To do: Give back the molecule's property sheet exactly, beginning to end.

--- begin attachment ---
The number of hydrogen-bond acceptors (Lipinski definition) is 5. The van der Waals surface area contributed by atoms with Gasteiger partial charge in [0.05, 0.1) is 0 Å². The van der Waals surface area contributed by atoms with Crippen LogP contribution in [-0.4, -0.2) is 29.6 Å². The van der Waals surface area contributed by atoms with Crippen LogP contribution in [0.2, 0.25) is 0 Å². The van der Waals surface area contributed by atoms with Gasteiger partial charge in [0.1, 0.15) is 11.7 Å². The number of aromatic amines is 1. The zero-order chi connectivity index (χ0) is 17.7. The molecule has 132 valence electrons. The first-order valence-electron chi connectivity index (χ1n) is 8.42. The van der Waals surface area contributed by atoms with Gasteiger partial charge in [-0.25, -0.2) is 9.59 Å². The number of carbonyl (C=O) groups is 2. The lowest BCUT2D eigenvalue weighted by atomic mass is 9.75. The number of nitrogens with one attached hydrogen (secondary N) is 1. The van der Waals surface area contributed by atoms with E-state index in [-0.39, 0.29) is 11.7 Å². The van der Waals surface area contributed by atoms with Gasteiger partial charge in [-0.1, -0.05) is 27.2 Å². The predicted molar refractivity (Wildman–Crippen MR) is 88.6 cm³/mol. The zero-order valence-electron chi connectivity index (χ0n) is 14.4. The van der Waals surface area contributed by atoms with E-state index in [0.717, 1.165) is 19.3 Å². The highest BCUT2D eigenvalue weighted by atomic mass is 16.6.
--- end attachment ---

The number of hydrogen-bond acceptors (Lipinski definition) is 5. The van der Waals surface area contributed by atoms with Gasteiger partial charge in [0.05, 0.1) is 0 Å². The van der Waals surface area contributed by atoms with Crippen LogP contribution in [-0.4, -0.2) is 29.6 Å². The van der Waals surface area contributed by atoms with Crippen LogP contribution in [0.2, 0.25) is 0 Å². The van der Waals surface area contributed by atoms with Gasteiger partial charge in [0.1, 0.15) is 11.7 Å². The number of aromatic amines is 1. The zero-order chi connectivity index (χ0) is 17.7. The molecule has 132 valence electrons. The first-order valence-electron chi connectivity index (χ1n) is 8.42. The van der Waals surface area contributed by atoms with Gasteiger partial charge in [-0.25, -0.2) is 9.59 Å². The number of carbonyl (C=O) groups is 2. The lowest BCUT2D eigenvalue weighted by atomic mass is 9.75. The number of nitrogens with one attached hydrogen (secondary N) is 1. The van der Waals surface area contributed by atoms with E-state index in [-0.39, 0.29) is 11.7 Å². The van der Waals surface area contributed by atoms with Gasteiger partial charge in [-0.1, -0.05) is 27.2 Å². The predicted molar refractivity (Wildman–Crippen MR) is 88.6 cm³/mol. The zero-order valence-electron chi connectivity index (χ0n) is 14.4. The van der Waals surface area contributed by atoms with E-state index in [0.717, 1.165) is 19.3 Å². The highest BCUT2D eigenvalue weighted by atomic mass is 16.6.